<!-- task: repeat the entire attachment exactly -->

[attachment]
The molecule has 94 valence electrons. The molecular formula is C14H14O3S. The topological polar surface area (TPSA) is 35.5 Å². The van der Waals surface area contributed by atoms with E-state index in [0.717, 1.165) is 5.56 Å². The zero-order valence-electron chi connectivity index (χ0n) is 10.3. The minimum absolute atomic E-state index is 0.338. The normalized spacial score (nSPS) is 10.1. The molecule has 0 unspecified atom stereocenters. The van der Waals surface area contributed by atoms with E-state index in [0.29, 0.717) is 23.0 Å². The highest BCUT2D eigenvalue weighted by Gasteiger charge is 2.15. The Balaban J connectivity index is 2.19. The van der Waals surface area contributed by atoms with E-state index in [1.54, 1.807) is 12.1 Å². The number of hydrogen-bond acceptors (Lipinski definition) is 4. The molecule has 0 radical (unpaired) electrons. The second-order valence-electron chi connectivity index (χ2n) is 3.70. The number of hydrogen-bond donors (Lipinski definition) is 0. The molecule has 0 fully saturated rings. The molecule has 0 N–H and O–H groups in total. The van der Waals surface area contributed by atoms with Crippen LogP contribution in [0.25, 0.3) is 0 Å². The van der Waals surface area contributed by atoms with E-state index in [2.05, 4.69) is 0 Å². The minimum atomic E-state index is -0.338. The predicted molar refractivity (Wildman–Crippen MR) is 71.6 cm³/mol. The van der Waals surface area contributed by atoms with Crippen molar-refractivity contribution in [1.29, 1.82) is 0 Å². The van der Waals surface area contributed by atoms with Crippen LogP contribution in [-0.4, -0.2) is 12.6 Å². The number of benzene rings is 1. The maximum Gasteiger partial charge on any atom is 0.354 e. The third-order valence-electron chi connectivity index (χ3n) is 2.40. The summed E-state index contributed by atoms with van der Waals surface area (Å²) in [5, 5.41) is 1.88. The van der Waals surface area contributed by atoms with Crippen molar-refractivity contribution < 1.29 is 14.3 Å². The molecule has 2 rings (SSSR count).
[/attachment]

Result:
The molecule has 94 valence electrons. The molecular formula is C14H14O3S. The topological polar surface area (TPSA) is 35.5 Å². The van der Waals surface area contributed by atoms with E-state index in [0.717, 1.165) is 5.56 Å². The zero-order valence-electron chi connectivity index (χ0n) is 10.3. The minimum absolute atomic E-state index is 0.338. The normalized spacial score (nSPS) is 10.1. The molecule has 0 unspecified atom stereocenters. The van der Waals surface area contributed by atoms with E-state index in [0.29, 0.717) is 23.0 Å². The highest BCUT2D eigenvalue weighted by Gasteiger charge is 2.15. The Balaban J connectivity index is 2.19. The van der Waals surface area contributed by atoms with E-state index in [1.54, 1.807) is 12.1 Å². The number of hydrogen-bond acceptors (Lipinski definition) is 4. The molecule has 0 radical (unpaired) electrons. The second-order valence-electron chi connectivity index (χ2n) is 3.70. The number of hydrogen-bond donors (Lipinski definition) is 0. The molecule has 0 fully saturated rings. The molecule has 0 N–H and O–H groups in total. The van der Waals surface area contributed by atoms with Crippen LogP contribution in [0.25, 0.3) is 0 Å². The van der Waals surface area contributed by atoms with E-state index in [2.05, 4.69) is 0 Å². The minimum atomic E-state index is -0.338. The predicted molar refractivity (Wildman–Crippen MR) is 71.6 cm³/mol. The van der Waals surface area contributed by atoms with Crippen molar-refractivity contribution in [1.29, 1.82) is 0 Å². The van der Waals surface area contributed by atoms with Crippen LogP contribution in [-0.4, -0.2) is 12.6 Å². The number of benzene rings is 1. The maximum Gasteiger partial charge on any atom is 0.354 e. The third-order valence-electron chi connectivity index (χ3n) is 2.40. The summed E-state index contributed by atoms with van der Waals surface area (Å²) in [5, 5.41) is 1.88. The van der Waals surface area contributed by atoms with Crippen molar-refractivity contribution < 1.29 is 14.3 Å². The molecule has 2 rings (SSSR count).